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A person proved three great conundrums -- Louis Pasteur

Students who have studied biology in high school must be familiar with Pasteur. So today we will introduce the three major problems that Pasteur solved.



 


Every fermentation is due to the development of a microbe. The French chemist discovered that heating can kill those annoying microbes that make beer bitter. Soon, "pasteurization" was applied to a variety of foods and beverages.


Every infectious disease is the development of a microbe in an organism: Pasteur saved the French silk industry due to the discovery and eradication of a bacterium that attacked silkworm eggs.

Microbacteria of infectious diseases can be reduced in virulence under special cultivation so that they can be transformed from germs into vaccines for disease prevention. Realizing that many diseases are caused by microorganisms, he established the germ theory.



In 1882, Pasteur was elected as an academician of the French Academy. In the same year, he began to study rabies, proved that the pathogen exists in the saliva and nervous system of the animal, and made a live virus vaccine, which successfully helped people obtain immunity to the disease. In accordance with Pasteur's immunization method, medical scientists have created vaccines against several dangerous diseases, successfully eliminating the threat of diseases such as typhoid fever and polio.



When it comes to rabies, people naturally think of Pasteur's popular story. Pasteur did not know that rabies was a viral disease at a time when the bacteriological theory was dominant, but he knew from scientific practice that the repeated passage and drying of infectious substances would reduce their toxicity. He injected the medulla oblongata extract containing the pathogenic rabies multiple times into rabbits, and then injected these attenuated liquids into dogs, after which the dogs were able to resist the infection of normal strength rabies virus.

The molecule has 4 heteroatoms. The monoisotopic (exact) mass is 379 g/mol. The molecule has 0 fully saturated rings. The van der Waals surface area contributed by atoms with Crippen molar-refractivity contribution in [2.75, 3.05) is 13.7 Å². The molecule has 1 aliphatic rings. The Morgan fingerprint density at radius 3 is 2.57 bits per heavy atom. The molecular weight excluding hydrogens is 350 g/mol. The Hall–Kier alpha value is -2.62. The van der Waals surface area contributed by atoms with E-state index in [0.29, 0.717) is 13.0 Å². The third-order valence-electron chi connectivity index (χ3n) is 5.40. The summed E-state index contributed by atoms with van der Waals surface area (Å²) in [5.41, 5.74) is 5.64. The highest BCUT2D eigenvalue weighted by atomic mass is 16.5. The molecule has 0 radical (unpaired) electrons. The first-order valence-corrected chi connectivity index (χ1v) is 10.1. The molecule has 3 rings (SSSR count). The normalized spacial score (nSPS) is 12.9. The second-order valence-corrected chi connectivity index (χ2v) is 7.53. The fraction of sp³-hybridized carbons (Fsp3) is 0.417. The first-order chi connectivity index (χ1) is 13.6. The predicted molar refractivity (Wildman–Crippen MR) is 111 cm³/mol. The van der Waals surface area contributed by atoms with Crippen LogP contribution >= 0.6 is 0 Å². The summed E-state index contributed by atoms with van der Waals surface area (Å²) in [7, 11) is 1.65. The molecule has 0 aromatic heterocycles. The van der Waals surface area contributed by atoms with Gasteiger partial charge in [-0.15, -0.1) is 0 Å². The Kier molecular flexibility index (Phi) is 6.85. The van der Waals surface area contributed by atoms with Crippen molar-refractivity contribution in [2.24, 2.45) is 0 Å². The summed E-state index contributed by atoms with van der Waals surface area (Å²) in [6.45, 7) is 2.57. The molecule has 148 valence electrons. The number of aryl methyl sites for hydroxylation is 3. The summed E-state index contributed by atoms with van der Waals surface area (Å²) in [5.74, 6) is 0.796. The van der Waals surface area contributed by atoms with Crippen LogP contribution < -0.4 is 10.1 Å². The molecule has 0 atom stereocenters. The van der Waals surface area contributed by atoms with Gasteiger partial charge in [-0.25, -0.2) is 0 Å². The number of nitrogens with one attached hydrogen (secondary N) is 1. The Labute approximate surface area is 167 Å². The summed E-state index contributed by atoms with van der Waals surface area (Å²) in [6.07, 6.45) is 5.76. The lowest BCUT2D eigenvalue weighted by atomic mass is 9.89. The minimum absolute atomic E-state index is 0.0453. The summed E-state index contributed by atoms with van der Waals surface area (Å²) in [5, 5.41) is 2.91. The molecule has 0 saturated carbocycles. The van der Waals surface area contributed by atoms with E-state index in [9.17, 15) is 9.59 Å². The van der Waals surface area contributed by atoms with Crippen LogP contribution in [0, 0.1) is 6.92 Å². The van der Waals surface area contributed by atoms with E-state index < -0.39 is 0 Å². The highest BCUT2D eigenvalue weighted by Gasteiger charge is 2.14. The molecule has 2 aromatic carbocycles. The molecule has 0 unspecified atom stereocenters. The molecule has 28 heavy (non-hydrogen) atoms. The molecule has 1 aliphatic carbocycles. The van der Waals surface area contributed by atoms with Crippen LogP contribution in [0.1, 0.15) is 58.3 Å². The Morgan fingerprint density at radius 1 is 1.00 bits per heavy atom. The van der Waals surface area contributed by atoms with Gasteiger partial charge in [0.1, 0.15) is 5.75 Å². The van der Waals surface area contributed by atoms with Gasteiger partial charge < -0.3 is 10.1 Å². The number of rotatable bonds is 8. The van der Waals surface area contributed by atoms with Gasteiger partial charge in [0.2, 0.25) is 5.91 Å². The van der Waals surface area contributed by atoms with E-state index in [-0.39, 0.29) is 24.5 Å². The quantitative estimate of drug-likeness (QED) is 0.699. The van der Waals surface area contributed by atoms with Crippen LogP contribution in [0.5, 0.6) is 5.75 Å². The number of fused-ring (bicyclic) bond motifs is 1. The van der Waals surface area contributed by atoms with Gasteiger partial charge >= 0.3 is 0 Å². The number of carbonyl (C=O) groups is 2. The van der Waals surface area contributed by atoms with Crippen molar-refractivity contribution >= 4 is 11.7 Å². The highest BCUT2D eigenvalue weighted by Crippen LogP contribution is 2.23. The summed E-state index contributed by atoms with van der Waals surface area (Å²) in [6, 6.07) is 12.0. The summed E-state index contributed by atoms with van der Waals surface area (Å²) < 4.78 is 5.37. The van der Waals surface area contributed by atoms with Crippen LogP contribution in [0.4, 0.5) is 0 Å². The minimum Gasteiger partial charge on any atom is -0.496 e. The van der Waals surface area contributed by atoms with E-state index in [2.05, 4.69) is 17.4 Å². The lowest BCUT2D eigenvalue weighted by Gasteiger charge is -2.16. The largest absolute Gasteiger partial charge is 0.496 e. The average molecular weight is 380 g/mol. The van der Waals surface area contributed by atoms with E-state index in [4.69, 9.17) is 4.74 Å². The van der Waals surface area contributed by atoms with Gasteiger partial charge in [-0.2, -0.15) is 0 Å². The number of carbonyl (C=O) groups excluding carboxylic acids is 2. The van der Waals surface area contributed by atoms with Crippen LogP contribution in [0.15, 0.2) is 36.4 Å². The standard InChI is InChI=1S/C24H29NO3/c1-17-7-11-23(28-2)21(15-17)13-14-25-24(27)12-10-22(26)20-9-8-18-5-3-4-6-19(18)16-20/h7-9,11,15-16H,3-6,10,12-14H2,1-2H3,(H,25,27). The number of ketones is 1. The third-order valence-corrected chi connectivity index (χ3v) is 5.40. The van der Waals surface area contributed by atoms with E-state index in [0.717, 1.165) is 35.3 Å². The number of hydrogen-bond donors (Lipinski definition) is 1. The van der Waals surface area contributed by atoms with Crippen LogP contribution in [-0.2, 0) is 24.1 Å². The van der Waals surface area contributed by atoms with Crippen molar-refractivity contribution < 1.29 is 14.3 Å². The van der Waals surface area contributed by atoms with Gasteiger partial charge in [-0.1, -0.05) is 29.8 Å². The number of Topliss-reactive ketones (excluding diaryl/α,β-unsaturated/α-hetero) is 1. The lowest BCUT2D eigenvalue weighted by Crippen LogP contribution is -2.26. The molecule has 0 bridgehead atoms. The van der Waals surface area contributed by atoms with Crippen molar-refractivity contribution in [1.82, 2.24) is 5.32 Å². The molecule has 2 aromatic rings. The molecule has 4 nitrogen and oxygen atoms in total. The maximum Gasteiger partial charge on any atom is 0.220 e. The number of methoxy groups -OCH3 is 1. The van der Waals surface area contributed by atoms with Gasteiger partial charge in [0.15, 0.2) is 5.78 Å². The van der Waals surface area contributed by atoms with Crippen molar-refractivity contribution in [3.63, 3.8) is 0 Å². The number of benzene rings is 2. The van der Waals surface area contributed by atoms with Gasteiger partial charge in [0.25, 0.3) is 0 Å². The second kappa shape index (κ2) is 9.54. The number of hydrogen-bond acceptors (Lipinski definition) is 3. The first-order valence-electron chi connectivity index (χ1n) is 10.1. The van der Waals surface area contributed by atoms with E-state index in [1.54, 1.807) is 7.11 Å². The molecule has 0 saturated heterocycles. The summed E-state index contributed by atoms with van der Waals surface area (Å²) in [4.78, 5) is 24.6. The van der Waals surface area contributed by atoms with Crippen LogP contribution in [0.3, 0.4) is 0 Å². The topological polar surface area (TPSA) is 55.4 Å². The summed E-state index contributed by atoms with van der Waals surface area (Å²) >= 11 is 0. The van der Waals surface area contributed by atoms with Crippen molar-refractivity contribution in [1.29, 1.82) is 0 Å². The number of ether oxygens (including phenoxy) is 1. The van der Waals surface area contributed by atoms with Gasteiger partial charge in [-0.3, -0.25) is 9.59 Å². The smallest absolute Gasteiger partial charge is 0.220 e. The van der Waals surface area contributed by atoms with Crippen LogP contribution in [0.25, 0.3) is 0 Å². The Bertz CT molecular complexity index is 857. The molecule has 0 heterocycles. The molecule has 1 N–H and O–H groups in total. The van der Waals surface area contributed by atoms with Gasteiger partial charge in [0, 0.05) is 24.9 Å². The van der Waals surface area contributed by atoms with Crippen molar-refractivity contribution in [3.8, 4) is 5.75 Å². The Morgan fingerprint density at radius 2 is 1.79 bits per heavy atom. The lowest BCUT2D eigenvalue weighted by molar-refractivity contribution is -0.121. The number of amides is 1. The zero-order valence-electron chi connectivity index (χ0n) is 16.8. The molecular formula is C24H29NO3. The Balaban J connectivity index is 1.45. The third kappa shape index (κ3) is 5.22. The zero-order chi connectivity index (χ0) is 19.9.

Later, in 1885, a 9-year-old boy who was bitten by a mad dog was sent to Pasteur for rescue. Pasteur hesitated for a while and injected the child with the above-mentioned extract with very low toxicity, and then gradually inject with a more toxic extract. Pasteur's idea was to make him resistant before the incubation period for rabies had passed. As a result, Pasteur succeeded, and the child was saved.



The French beer and the wine industry was famous in Europe at that time, but beer and wine often turned sour, and the whole barrel of beer turned into a sour mucus that could only be poured out, which made wine merchants very distressed. In 1856, the owner of a winery in Lille asked Pasteur to help find the cause and see if it could prevent the wine from turning sour. Pasteur agreed to study this problem. He observed under the microscope and found that the liquid of the unspoiled old wine contained a kind of spherical yeast cells. When the wine and beer became sour, there were thin sticks in the wine liquid. Lactobacillus, the "bad guy" that thrives in nutrient-rich wines, makes the wine sour.



After figuring out what causes the wine to sour, Pasteur set out to find a solution. He put the closed wine bottle in a wire basket, soaked it in water, and heated it to different temperatures, trying to kill the lactobacillus without boiling the wine. After repeated experiments, he finally found one Simple and effective method: As long as the wine is placed in an environment of fifty or sixty degrees Celsius for half an hour, the lactobacillus in the wine can be killed. This is the famous "Pasteur sterilization method" (also known as the low-temperature sterilization method). This method is still used today, and the sterilized milk sold on the market is sterilized by this method.



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